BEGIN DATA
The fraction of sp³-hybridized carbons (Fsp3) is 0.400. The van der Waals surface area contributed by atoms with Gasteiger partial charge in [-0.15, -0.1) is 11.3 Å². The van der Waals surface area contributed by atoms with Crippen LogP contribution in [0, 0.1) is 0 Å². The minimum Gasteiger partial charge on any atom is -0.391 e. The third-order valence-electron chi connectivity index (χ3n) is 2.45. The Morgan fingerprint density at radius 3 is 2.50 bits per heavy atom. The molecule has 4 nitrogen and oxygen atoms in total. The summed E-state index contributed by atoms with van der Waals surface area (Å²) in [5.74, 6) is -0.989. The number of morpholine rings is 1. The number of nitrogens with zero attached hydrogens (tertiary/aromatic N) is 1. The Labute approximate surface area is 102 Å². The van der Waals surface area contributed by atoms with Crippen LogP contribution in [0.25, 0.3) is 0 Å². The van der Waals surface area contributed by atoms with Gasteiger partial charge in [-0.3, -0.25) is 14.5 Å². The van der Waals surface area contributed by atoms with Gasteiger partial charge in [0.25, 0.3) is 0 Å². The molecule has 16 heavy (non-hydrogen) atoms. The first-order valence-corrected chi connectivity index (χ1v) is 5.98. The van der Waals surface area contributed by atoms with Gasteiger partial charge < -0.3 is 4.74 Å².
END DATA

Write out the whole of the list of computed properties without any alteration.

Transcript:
The fraction of sp³-hybridized carbons (Fsp3) is 0.400. The van der Waals surface area contributed by atoms with Gasteiger partial charge in [-0.15, -0.1) is 11.3 Å². The van der Waals surface area contributed by atoms with Crippen LogP contribution in [0, 0.1) is 0 Å². The minimum Gasteiger partial charge on any atom is -0.391 e. The third-order valence-electron chi connectivity index (χ3n) is 2.45. The Morgan fingerprint density at radius 3 is 2.50 bits per heavy atom. The molecule has 4 nitrogen and oxygen atoms in total. The summed E-state index contributed by atoms with van der Waals surface area (Å²) in [5.74, 6) is -0.989. The number of morpholine rings is 1. The number of nitrogens with zero attached hydrogens (tertiary/aromatic N) is 1. The Labute approximate surface area is 102 Å². The van der Waals surface area contributed by atoms with Crippen LogP contribution in [0.25, 0.3) is 0 Å². The van der Waals surface area contributed by atoms with Gasteiger partial charge in [-0.3, -0.25) is 14.5 Å². The van der Waals surface area contributed by atoms with Gasteiger partial charge in [0.25, 0.3) is 0 Å². The molecule has 16 heavy (non-hydrogen) atoms. The first-order valence-corrected chi connectivity index (χ1v) is 5.98. The van der Waals surface area contributed by atoms with Gasteiger partial charge < -0.3 is 4.74 Å².